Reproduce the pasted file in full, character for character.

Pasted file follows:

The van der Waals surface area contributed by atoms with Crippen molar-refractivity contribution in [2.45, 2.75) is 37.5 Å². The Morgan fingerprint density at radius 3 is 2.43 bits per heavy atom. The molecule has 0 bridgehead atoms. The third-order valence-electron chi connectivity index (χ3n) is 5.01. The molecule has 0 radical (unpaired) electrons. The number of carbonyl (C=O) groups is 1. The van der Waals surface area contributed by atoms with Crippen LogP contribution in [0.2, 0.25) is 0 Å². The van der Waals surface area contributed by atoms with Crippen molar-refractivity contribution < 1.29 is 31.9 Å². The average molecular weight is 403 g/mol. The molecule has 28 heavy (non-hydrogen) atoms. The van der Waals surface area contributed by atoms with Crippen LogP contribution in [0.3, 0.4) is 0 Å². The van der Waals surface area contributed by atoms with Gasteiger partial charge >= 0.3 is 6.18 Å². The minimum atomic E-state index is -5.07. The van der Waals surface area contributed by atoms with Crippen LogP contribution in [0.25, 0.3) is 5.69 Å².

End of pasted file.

The van der Waals surface area contributed by atoms with Crippen molar-refractivity contribution in [2.45, 2.75) is 37.5 Å². The Morgan fingerprint density at radius 3 is 2.43 bits per heavy atom. The molecule has 0 bridgehead atoms. The third-order valence-electron chi connectivity index (χ3n) is 5.01. The molecule has 0 radical (unpaired) electrons. The number of carbonyl (C=O) groups is 1. The van der Waals surface area contributed by atoms with Crippen LogP contribution in [0.2, 0.25) is 0 Å². The van der Waals surface area contributed by atoms with Crippen molar-refractivity contribution < 1.29 is 31.9 Å². The average molecular weight is 403 g/mol. The molecule has 28 heavy (non-hydrogen) atoms. The van der Waals surface area contributed by atoms with Crippen LogP contribution in [0.3, 0.4) is 0 Å². The van der Waals surface area contributed by atoms with Gasteiger partial charge >= 0.3 is 6.18 Å². The minimum atomic E-state index is -5.07. The van der Waals surface area contributed by atoms with Crippen LogP contribution in [0.25, 0.3) is 5.69 Å².